91. ^ (Bulgarian) Official census data
  92. ^ Население с чуждо гражданство по страни
  93. ^ "FOCUS Information Agency". focus-fen.net. http://www.focus-fen.net/?id=f1218. Retrieved 14 March 2009. 
  94. ^ http://factfinder.census.gov/servlet/DTTable?_bm=y&-state=dt&-context=dt&-reg=DEC_2000_SF4_U_PCT001:001%7C547;&-ds_name=ACS_2004_EST_G00_&-TABLE_NAMEX=&-ci_type=A&-mt_name=ACS_2004_EST_G2000_B04003&-CONTEXT=dt&-tree_id=4001&-all_geo_types=N&-redoLog=true&-geo_id=01000US&-search_results=01000US&-format=&-_lang=en
  95. ^ http://www.canadianencyclopedia.ca/index.cfm?PgNm=TCE&Params=A1SEC823709
  96. ^ http://www.euroamericans.net/euroamericans.net/macedonian.htm
  97. ^ http://www.bfs.admin.ch/bfs/portal/fr/index/themen/01/07/blank/key/01/01.Document.20578.xls
  98. ^ Levinson & O'Leary (1992:239)
  99. ^ Who are the Macedonians? Hugh Poulton, C. Hurst & Co. Publishers, 2000, ISBN 1850655340, p. 19-20.
  100. ^ Средновековни градови и тврдини во Македонија, Иван Микулчиќ, Македонска академија на науките и уметностите – Скопје, 1996, стр. 72.
  101. ^ Formation of the Bulgarian nation: its development in the Middle Ages (9th–14th c.) Academician Dimitŭr Simeonov Angelov, Summary, Sofia-Press, 1978, pp. 413–415.
  102. ^ Center for Documentation and Information on Minorities in Europe, Southeast Europe (CEDIME-SE) – "Macedonians of Bulgaria", p. 14.
  103. ^ When Ethnicity Did Not Matter in the Balkans. J V A Fine. Pg 3–5
  104. ^ Relexification Hypothesis in Rumanian. Paul Wexler. Pg 170
  105. ^ Cumans and Tartars: Oriental military in the pre-Ottoman Balkans. Istvan Vasary. Pg 18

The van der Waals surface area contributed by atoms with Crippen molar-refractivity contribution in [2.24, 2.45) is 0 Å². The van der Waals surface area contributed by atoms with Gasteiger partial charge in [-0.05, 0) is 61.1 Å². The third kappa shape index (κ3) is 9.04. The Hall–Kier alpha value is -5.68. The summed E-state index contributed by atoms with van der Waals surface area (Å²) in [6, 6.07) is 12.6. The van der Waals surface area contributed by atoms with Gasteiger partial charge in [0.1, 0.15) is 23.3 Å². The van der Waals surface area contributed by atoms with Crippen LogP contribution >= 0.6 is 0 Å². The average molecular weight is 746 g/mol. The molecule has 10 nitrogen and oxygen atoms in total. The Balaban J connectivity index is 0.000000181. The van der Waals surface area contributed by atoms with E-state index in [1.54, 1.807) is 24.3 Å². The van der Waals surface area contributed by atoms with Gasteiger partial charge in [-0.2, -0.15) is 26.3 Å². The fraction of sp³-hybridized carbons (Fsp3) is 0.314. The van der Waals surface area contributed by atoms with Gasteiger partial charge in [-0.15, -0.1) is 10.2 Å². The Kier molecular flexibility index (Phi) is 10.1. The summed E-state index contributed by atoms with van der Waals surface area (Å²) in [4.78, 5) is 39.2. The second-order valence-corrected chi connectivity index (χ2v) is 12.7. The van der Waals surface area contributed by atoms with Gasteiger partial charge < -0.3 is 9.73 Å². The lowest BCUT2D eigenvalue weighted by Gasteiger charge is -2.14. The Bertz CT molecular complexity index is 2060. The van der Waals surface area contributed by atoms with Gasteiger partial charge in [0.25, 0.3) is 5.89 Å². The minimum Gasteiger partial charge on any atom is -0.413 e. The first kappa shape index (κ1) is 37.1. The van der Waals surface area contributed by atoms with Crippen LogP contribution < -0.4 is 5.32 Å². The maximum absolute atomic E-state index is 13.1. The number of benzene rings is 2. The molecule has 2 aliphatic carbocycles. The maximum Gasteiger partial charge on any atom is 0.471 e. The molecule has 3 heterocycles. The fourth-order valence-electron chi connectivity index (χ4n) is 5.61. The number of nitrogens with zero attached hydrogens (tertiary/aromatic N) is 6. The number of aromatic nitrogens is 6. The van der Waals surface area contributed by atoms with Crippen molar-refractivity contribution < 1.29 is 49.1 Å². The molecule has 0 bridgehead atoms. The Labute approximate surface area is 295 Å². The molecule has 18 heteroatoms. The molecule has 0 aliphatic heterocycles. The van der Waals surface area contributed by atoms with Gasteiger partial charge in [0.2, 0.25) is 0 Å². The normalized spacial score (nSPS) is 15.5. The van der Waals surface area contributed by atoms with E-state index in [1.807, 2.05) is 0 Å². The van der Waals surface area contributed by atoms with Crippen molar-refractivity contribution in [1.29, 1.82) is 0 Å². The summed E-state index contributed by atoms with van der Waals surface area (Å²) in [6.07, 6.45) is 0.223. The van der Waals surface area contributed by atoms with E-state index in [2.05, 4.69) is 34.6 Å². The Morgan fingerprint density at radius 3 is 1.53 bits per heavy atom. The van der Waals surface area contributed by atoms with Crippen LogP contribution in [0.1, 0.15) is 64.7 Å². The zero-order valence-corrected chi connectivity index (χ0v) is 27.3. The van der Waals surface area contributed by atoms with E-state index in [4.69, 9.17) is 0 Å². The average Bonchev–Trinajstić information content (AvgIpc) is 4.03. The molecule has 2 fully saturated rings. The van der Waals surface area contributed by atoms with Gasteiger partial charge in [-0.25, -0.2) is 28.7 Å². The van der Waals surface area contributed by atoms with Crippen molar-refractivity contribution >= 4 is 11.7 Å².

106. ^ Byzantium's Balkan Frontier. Paul Stephenson. Pg 78–79
  107. ^ The Bulgarian Jews and the Final Solution, 1940–1944, Frederick B. Chary, University of Pittsburgh Press, 1972, ISBN 0822984431, p. 45.
  108. ^ "The Macedonian question" published 18 January 1871.
  109. ^ Балканска питања и мање историјско-политичке белешке о Балканском полуострву 1886–1905. Стојан Новаковић, Београд, 1906.
  110. ^ Theodosius of Skopje Centralen D'rzhaven istoricheski archiv (Sofia) 176, op. 1. arh.ed. 595, l.5–42 – Razgledi, X/8 (1968), pp. 996–1000.
  111. ^ [8] Full text in original Macedonian, English and standard Macedonian
  112. ^ [9] A Companion to Ancient Macedonia, Joseph Roisman, Ian Worthington. John Wiley and Sons, 2010, p. 545
  113. ^ Историја на македонската нација. Блаже Ристовски, 1999, Скопје.
  114. ^ "On the Monastir Road". Herbert Corey, National Geographic, May 1917 (p. 388.)
  115. ^ The Situation in Macedonia and the Tasks of IMRO (United) – published in the official newspaper of IMRO (United), "Македонско дело", N.185, April 1934.
  116. ^ Резолюция о македонской нации (принятой Балканском секретариате Коминтерна — Февраль 1934 г, Москва.
  117. ^ History of the Balkans, Vol. 2: Twentieth Century. Barbara Jelavich, 1983.
  118. ^ ...as the Macedonian national symbol is a yellow lion on red background, Skopje in Your Pocket,Sco, Jeroen van Marle
  119. ^ Macedonian national symbols on 123independenceday.com
  120. ^ Makedonski nacionalni simboli on mn.mk
  121. ^ Fojnica Armory, online images.
  122. ^ Matkovski, Aleksandar, Grbovite na Makedonija, Skopje, 1970.